In 1991, the economic growth rate showed signs of recovery. The GNP grew during the year 9.1 percent. However, most of this growth was attributed to an increase in domestic demand, particularly domestic consumption. Exports increased 10.3 percent compared to 1990, while the growth rate of imports increased 17.7 percent. The trade balance deteriorate rapidly to a US$7.0 billion deficit in 1991 from the US$4.6 billion surplus in 1989. In addition, price stability, which had served to boost Korea's competitiveness, weakened. Consumer prices, which had risen on an annual average of 2-3 percent between 1984 and 1987, rose 9.3 percent in 1991.

Recent Economic Trends

'91

'92

'93

'94. 1 ~ 6

GNP

GNP

Growth Rate in %

9.1

5.0

5.6

8.5

Manufacturing Sector

Growth Rate in %

9.1

5.1

5.0

10.0

Private Consumption

Growth Rate in %

9.5

6.6

5.7

7.2

Investment

Growth Rate in %

12.6

0.8

3.6

10.3

Equipment

Growth Rate in %

12.1

1.1

0.2

17.7

Prices

Producer Price

%

4.7

2.2

1.5

2.2

Consumer Price

%

9.3

6.2

4.8

6.2

Balance of Payments

7.0

2.2

1.9

1.6

Export

US$ bil.

69.6

75.1

81.0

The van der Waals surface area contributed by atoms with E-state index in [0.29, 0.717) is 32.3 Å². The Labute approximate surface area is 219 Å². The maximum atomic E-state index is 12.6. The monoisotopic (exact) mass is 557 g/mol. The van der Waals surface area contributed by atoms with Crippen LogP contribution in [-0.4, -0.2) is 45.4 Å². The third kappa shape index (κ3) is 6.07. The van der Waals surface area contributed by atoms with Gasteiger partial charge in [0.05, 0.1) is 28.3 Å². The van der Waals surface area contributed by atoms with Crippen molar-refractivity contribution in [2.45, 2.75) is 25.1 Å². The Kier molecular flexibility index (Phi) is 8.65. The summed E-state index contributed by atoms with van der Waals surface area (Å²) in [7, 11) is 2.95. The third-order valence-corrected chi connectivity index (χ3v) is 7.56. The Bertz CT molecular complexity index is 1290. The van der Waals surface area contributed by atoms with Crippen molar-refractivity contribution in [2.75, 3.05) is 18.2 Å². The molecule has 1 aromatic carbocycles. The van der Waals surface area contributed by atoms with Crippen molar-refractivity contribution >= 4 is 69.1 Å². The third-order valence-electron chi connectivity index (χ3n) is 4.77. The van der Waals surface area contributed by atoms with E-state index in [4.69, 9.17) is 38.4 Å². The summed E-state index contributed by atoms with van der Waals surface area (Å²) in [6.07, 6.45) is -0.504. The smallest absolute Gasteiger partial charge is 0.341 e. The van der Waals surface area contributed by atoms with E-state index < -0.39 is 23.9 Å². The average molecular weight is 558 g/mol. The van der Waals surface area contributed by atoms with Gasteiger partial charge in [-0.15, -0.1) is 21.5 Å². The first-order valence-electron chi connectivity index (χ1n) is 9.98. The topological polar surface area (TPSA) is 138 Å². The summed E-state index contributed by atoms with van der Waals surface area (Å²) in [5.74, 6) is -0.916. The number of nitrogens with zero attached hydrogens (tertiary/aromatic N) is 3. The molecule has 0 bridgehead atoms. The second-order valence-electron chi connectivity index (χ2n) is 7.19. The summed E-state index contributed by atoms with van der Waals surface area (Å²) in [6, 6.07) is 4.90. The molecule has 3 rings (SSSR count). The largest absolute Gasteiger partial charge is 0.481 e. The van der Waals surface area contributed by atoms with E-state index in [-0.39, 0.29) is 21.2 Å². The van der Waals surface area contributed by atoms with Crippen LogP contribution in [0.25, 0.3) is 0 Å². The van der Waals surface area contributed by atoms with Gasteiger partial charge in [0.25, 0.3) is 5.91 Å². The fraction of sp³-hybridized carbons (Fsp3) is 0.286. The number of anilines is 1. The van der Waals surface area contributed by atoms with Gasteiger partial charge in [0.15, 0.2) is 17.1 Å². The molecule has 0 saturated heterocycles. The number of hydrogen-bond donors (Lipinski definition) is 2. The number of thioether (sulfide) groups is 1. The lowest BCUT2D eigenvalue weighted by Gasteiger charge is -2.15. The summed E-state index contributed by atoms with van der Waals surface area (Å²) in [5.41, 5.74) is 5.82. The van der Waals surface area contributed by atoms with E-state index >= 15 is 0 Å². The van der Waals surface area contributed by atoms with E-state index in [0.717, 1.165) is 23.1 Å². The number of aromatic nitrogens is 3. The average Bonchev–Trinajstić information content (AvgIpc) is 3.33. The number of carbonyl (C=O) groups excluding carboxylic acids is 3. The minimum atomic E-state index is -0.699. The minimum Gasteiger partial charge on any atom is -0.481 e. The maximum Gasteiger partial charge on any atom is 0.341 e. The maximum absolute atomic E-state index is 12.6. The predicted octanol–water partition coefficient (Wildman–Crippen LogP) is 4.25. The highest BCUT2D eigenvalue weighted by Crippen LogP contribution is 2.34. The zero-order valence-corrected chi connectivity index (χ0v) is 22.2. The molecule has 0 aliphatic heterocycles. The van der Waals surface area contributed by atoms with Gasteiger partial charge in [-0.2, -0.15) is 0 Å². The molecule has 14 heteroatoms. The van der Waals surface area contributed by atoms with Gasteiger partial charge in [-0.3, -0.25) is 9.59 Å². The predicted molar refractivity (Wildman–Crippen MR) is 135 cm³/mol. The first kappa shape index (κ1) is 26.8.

43.1

Imports

US$ bil.

76.6

77.3

79.1

44.7

Current Account

Balance

US$ bil.

8.7

4.5

0.4

2.7

In 1992, the Korean economy rapidly cooled off, with the GNP growth rate dipping to 5.0 percent, influenced chiefly by blunted investment in capital goods. The consumer price index rose just 6.2 percent, and the deficit in the balance of payments also dropped to US$4.5 billion.

At that time, the Korean economy faced many challenges on both the internal and external fronts. Part of the economic slowdown may be explained by the cyclical adjustment of the economy after three consecutive years of rapid growth. However, the stagnation was more likely the result of a structural deterioration in competitiveness, due to a combination of the lingering legacies of the past government-led economic management system, which had now become inefficient, and the disappearance of the advantages derived from the once ample availability of low-cost labor: Thus the country was forced to search for a new driving force sufficient for sustained economic growth.

Major Tasks and Policy Directions

To revitalize the economy, the Kim Young Sam Administration, which was inaugurated in February 1993 as the first civilian democratic government in over three decades, is endeavoring to construct a new developmental paradigm called "the New Economy". This signals a clean departure from the past, when the government directed and controlled the concentrated investment of capital, labor and other resources in selected "strategic" industrial sectors to achieve rapid economic growth. Instead, the New Economy will promote the autonomy and creativity of all economic actors in order to maximize efficiency, while ensuring the equitable distribution of income. In that way, it seeks to enable the nation to leap into the ranks of the developed nations within the next five years.